PAUL ROEDDING PHOTOGRAPHY

Wildlife and Nature Photography

Enjoy Winter Birding By Dressing For The Weather

Long-taield Duck swimming along an icy river.

Many waterfowl species like the Long-tailed Duck pictured here, only visit our region during winter months. It is important to dress properly when heading out in search of these beautiful birds.

Winter presents excellent birding opportunities in that many species only inhabit our area during the colder months. Many songbirds, waterfowl and birds of prey including the ever popular Snowy Owl can be found if you are willing to get out and brave the elements. Staying warm and being comfortable are the keys to enjoying winter birding. I quite prefer winter birding to summer birding because not only are there many interesting species to observe, but it is easier to dress for the cold than the heat. Let’s face it, you can only remove so many clothes.

Red-bellied Woodpecker clinging to a snow covered tree.

Red-bellied Woodpeckers are a resident species that can be enjoyed year round in our area. The leafless trees during winter months provide better views of these and other birds.

Today’s clothing technology makes staying warm and comfortable quite easy. Garments are made warmer and thinner than they were in the past which will make your time in the outdoors more enjoyable. I like to start with a good base layer and my preference here is Underarmour Cold Gear. Cold Gear is a long john style shirt and pants that fit tight to your body. It is available in various weights for a range of temperatures and provides excellent warmth and wicks moisture away from your body. Keeping the moisture off your skin is very important because nothing cools you down faster than sweat evaporation. In extremely cold temperatures I will wear a flannel shirt over my Underarmour base layer but quite often find that the mid weight base layer shirt is more than adequate. Next I like to put on a fleece lined pair of cargo pants. The fleece lining provides added warmth and the many pockets are great for carrying small items. Avoid nylon ski pants as this material is too noisy when walking and will startle many birds. For my jacket I like the Mark’s Work Warehouse T Max hoodies. These jackets are extremely warm, made of a quiet material and are available in models that repel water which makes them great in wet snow.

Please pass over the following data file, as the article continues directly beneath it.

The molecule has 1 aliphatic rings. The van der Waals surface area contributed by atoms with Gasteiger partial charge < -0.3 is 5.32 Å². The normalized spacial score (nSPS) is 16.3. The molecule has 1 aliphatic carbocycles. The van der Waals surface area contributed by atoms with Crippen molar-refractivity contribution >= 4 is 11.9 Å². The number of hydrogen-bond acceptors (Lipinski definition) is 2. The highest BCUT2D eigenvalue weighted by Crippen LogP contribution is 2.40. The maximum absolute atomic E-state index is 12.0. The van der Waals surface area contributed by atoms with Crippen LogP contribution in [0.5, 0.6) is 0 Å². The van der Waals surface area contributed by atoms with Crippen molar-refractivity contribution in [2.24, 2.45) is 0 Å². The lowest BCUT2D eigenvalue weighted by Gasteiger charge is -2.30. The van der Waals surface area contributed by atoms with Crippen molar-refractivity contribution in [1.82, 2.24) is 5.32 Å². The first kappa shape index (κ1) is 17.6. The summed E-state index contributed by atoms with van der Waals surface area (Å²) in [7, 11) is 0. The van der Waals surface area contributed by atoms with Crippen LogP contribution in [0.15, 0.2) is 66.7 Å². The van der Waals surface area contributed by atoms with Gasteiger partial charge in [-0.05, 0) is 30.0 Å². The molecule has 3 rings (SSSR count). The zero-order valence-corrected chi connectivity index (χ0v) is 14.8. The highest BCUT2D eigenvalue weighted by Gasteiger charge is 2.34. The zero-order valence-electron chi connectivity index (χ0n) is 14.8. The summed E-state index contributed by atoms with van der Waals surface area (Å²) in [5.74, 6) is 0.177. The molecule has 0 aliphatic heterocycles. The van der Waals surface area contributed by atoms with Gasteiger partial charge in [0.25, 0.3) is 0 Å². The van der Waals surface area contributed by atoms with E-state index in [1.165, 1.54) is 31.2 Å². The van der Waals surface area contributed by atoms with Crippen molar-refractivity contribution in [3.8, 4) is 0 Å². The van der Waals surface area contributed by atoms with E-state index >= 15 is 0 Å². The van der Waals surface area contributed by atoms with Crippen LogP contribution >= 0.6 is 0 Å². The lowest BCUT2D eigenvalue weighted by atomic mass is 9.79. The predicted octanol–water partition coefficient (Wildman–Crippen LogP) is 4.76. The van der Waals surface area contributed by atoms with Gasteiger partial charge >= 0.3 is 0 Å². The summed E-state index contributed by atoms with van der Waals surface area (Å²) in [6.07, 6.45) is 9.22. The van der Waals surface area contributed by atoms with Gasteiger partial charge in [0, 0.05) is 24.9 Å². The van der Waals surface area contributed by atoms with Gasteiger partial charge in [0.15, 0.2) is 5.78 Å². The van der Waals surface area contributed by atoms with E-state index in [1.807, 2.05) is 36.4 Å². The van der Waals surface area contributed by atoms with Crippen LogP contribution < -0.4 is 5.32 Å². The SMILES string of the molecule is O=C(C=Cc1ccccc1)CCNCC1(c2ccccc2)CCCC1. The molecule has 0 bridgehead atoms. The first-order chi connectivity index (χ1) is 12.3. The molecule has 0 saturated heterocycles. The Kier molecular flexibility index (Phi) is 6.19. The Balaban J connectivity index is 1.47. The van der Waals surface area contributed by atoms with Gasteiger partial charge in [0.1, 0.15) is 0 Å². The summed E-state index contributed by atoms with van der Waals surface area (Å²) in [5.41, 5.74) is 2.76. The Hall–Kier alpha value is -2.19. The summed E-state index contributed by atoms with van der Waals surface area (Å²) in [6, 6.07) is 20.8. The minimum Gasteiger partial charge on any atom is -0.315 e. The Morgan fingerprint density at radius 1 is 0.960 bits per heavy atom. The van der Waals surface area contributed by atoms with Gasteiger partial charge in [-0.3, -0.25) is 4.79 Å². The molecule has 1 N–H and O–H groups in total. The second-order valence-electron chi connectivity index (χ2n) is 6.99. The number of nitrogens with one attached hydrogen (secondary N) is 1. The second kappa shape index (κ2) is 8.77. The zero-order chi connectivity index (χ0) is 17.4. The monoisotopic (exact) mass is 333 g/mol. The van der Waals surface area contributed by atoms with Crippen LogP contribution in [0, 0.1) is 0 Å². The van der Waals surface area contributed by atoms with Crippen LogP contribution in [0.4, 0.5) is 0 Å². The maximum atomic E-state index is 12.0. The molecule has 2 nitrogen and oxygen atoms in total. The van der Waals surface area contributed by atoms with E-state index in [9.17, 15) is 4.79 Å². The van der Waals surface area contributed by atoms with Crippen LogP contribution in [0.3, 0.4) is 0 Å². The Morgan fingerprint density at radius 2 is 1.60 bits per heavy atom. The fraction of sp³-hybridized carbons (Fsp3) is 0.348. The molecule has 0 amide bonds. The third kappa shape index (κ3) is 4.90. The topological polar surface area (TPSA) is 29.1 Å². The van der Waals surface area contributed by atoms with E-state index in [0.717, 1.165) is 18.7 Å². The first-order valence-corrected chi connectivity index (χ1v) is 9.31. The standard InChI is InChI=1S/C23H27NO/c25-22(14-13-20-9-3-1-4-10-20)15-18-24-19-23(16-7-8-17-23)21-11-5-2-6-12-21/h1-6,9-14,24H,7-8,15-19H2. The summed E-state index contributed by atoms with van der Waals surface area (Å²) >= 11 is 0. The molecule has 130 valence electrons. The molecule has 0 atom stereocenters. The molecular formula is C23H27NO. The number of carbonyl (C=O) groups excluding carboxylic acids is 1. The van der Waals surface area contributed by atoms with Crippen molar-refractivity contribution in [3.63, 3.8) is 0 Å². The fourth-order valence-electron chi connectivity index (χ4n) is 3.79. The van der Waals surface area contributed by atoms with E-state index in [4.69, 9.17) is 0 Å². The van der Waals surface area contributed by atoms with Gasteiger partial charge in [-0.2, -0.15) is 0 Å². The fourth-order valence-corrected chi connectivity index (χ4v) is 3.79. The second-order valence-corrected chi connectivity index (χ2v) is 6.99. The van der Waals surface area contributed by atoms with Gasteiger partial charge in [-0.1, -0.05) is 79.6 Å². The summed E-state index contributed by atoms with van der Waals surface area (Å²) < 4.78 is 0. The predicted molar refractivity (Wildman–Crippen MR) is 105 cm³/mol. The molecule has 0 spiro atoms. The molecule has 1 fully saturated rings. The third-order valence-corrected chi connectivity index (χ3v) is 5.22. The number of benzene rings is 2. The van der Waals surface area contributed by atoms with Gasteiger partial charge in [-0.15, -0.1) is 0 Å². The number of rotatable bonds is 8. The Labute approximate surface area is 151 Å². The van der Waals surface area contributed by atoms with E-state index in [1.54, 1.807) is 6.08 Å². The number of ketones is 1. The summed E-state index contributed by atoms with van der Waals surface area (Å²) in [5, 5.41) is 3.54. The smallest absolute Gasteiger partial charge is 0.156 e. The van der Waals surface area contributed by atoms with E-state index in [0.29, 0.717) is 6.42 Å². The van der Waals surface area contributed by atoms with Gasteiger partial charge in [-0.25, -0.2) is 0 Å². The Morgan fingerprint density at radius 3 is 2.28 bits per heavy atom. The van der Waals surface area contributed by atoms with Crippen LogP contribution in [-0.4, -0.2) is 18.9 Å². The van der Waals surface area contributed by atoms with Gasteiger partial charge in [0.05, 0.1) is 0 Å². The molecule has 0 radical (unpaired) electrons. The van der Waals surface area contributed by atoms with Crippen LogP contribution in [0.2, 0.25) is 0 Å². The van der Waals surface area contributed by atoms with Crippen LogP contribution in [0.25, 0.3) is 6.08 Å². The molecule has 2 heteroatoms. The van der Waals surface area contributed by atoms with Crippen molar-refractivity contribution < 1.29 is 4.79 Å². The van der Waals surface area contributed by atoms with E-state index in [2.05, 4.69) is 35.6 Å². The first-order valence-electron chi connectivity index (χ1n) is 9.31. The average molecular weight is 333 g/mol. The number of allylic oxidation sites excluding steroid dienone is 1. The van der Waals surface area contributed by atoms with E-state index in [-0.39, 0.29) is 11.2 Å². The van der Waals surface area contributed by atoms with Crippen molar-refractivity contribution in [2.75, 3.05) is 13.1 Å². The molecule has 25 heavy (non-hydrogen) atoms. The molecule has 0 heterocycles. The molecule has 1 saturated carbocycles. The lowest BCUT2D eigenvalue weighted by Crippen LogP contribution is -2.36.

Male Redhead swimming along an ice covered rivre bank.

Birding during winter months is a great way to stay active. Not being dressed for the conditions will limit the amount of time you can tolerate in the field.

Footwear is probably the most important piece of clothing. If your feet get cold and wet, then the rest of you will get cold and your day will not be very enjoyable. I always buy boots designed for hunting as I find them the best for warmth, comfort, and being waterproof. I like a boot with at least 1000 grams of Thinsulate insulation to guarantee my feet stay warm. Look for a fairly aggressive tread to provide better grip in packed snow and icy conditions. Mossy Oak and Rocky are excellent manufacturers of winter boots.